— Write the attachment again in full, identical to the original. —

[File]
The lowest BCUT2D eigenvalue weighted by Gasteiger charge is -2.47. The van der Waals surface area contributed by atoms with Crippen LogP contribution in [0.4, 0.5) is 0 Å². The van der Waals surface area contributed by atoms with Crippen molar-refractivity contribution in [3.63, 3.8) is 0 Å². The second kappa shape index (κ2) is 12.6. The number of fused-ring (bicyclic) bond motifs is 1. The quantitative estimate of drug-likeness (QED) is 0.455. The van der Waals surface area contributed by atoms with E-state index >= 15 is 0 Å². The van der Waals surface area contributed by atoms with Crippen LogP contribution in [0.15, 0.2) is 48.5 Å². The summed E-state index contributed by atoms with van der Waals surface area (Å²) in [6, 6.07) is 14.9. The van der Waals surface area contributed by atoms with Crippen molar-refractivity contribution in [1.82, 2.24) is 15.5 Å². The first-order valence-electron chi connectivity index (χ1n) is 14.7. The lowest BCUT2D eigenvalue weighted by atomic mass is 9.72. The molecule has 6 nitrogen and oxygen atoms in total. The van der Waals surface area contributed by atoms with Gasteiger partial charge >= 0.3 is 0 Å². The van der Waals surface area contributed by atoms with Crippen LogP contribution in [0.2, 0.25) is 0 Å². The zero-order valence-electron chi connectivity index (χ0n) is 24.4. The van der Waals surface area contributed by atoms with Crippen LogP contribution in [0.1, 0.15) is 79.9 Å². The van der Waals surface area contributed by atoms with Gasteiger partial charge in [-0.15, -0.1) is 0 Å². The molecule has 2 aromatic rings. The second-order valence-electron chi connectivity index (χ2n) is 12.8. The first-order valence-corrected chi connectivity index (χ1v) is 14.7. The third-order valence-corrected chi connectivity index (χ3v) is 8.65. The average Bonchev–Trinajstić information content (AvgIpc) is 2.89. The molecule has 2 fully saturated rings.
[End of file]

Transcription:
The lowest BCUT2D eigenvalue weighted by Gasteiger charge is -2.47. The van der Waals surface area contributed by atoms with Crippen LogP contribution in [0.4, 0.5) is 0 Å². The van der Waals surface area contributed by atoms with Crippen molar-refractivity contribution in [3.63, 3.8) is 0 Å². The second kappa shape index (κ2) is 12.6. The number of fused-ring (bicyclic) bond motifs is 1. The quantitative estimate of drug-likeness (QED) is 0.455. The van der Waals surface area contributed by atoms with E-state index >= 15 is 0 Å². The van der Waals surface area contributed by atoms with Crippen LogP contribution in [0.15, 0.2) is 48.5 Å². The summed E-state index contributed by atoms with van der Waals surface area (Å²) in [6, 6.07) is 14.9. The van der Waals surface area contributed by atoms with Crippen molar-refractivity contribution in [1.82, 2.24) is 15.5 Å². The first-order valence-electron chi connectivity index (χ1n) is 14.7. The lowest BCUT2D eigenvalue weighted by atomic mass is 9.72. The molecule has 6 nitrogen and oxygen atoms in total. The van der Waals surface area contributed by atoms with Gasteiger partial charge >= 0.3 is 0 Å². The van der Waals surface area contributed by atoms with Crippen LogP contribution in [0.2, 0.25) is 0 Å². The zero-order valence-electron chi connectivity index (χ0n) is 24.4. The van der Waals surface area contributed by atoms with Crippen LogP contribution in [0.1, 0.15) is 79.9 Å². The van der Waals surface area contributed by atoms with Gasteiger partial charge in [-0.15, -0.1) is 0 Å². The molecule has 2 aromatic rings. The second-order valence-electron chi connectivity index (χ2n) is 12.8. The first-order valence-corrected chi connectivity index (χ1v) is 14.7. The third-order valence-corrected chi connectivity index (χ3v) is 8.65. The average Bonchev–Trinajstić information content (AvgIpc) is 2.89. The molecule has 2 fully saturated rings.